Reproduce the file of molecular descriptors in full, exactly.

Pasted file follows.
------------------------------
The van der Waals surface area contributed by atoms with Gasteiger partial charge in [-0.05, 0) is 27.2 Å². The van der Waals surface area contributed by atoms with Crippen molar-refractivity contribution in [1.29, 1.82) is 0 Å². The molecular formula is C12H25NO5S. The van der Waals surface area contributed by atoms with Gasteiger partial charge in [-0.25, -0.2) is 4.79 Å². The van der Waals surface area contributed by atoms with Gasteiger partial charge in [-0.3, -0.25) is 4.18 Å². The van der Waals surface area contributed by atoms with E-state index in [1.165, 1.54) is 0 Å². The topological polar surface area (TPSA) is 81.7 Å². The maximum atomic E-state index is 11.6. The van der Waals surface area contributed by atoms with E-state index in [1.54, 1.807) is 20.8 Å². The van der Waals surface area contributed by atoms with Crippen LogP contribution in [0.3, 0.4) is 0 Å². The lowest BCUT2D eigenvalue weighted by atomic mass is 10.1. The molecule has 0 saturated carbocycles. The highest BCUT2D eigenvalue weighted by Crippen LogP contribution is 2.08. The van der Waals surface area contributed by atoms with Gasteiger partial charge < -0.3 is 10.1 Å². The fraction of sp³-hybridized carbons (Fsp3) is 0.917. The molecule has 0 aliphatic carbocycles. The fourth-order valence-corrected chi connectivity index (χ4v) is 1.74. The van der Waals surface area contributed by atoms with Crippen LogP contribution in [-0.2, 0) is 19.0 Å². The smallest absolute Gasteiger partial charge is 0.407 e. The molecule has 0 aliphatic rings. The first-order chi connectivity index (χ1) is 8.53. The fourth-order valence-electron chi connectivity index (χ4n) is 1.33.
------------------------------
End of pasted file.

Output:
The van der Waals surface area contributed by atoms with Gasteiger partial charge in [-0.05, 0) is 27.2 Å². The van der Waals surface area contributed by atoms with Crippen molar-refractivity contribution in [1.29, 1.82) is 0 Å². The molecular formula is C12H25NO5S. The van der Waals surface area contributed by atoms with Gasteiger partial charge in [-0.25, -0.2) is 4.79 Å². The van der Waals surface area contributed by atoms with Gasteiger partial charge in [-0.3, -0.25) is 4.18 Å². The van der Waals surface area contributed by atoms with E-state index in [1.165, 1.54) is 0 Å². The topological polar surface area (TPSA) is 81.7 Å². The maximum atomic E-state index is 11.6. The van der Waals surface area contributed by atoms with E-state index in [1.54, 1.807) is 20.8 Å². The van der Waals surface area contributed by atoms with Crippen LogP contribution in [0.3, 0.4) is 0 Å². The lowest BCUT2D eigenvalue weighted by atomic mass is 10.1. The molecule has 0 saturated carbocycles. The highest BCUT2D eigenvalue weighted by Crippen LogP contribution is 2.08. The van der Waals surface area contributed by atoms with Gasteiger partial charge < -0.3 is 10.1 Å². The fraction of sp³-hybridized carbons (Fsp3) is 0.917. The molecule has 0 aliphatic carbocycles. The fourth-order valence-corrected chi connectivity index (χ4v) is 1.74. The van der Waals surface area contributed by atoms with Crippen LogP contribution in [-0.2, 0) is 19.0 Å². The smallest absolute Gasteiger partial charge is 0.407 e. The molecule has 0 aliphatic rings. The first-order chi connectivity index (χ1) is 8.53. The fourth-order valence-electron chi connectivity index (χ4n) is 1.33.